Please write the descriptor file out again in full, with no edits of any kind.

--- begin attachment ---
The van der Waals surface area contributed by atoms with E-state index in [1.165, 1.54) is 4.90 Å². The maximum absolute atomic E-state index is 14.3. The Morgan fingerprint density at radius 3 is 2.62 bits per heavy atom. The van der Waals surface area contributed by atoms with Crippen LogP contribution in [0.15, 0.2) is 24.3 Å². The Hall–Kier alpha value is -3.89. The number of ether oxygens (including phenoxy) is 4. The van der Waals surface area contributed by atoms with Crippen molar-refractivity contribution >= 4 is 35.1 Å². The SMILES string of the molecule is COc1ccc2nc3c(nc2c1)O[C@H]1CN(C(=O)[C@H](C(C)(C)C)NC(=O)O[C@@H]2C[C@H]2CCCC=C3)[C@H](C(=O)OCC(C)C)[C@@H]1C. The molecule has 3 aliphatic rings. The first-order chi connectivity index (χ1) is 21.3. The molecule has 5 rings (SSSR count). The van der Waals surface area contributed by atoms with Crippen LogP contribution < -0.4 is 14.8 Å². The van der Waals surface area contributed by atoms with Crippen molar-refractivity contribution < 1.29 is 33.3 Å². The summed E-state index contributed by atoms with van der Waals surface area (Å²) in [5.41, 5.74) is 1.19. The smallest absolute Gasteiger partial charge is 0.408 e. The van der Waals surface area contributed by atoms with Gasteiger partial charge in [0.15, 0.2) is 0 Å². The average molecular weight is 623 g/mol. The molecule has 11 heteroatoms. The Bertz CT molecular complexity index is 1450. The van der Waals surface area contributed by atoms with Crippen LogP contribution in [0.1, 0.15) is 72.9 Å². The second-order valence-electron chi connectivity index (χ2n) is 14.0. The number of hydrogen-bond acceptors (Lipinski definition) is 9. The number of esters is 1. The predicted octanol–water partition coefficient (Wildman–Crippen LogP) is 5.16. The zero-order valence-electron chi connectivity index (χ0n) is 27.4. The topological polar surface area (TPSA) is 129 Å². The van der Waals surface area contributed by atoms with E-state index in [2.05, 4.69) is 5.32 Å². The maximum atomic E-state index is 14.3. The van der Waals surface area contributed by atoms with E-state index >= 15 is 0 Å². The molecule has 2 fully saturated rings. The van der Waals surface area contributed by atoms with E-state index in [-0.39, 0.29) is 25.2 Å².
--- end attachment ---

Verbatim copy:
The van der Waals surface area contributed by atoms with E-state index in [1.165, 1.54) is 4.90 Å². The maximum absolute atomic E-state index is 14.3. The Morgan fingerprint density at radius 3 is 2.62 bits per heavy atom. The van der Waals surface area contributed by atoms with Crippen LogP contribution in [0.15, 0.2) is 24.3 Å². The Hall–Kier alpha value is -3.89. The number of ether oxygens (including phenoxy) is 4. The van der Waals surface area contributed by atoms with Crippen molar-refractivity contribution >= 4 is 35.1 Å². The SMILES string of the molecule is COc1ccc2nc3c(nc2c1)O[C@H]1CN(C(=O)[C@H](C(C)(C)C)NC(=O)O[C@@H]2C[C@H]2CCCC=C3)[C@H](C(=O)OCC(C)C)[C@@H]1C. The molecule has 3 aliphatic rings. The first-order chi connectivity index (χ1) is 21.3. The molecule has 5 rings (SSSR count). The van der Waals surface area contributed by atoms with Crippen LogP contribution < -0.4 is 14.8 Å². The van der Waals surface area contributed by atoms with Crippen molar-refractivity contribution < 1.29 is 33.3 Å². The summed E-state index contributed by atoms with van der Waals surface area (Å²) in [5.41, 5.74) is 1.19. The smallest absolute Gasteiger partial charge is 0.408 e. The van der Waals surface area contributed by atoms with Gasteiger partial charge in [0.15, 0.2) is 0 Å². The average molecular weight is 623 g/mol. The molecule has 11 heteroatoms. The Bertz CT molecular complexity index is 1450. The van der Waals surface area contributed by atoms with Crippen LogP contribution in [0.1, 0.15) is 72.9 Å². The second-order valence-electron chi connectivity index (χ2n) is 14.0. The number of hydrogen-bond acceptors (Lipinski definition) is 9. The number of esters is 1. The predicted octanol–water partition coefficient (Wildman–Crippen LogP) is 5.16. The zero-order valence-electron chi connectivity index (χ0n) is 27.4. The topological polar surface area (TPSA) is 129 Å². The van der Waals surface area contributed by atoms with E-state index in [2.05, 4.69) is 5.32 Å². The maximum atomic E-state index is 14.3. The van der Waals surface area contributed by atoms with E-state index >= 15 is 0 Å². The molecule has 2 fully saturated rings. The van der Waals surface area contributed by atoms with E-state index in [-0.39, 0.29) is 25.2 Å².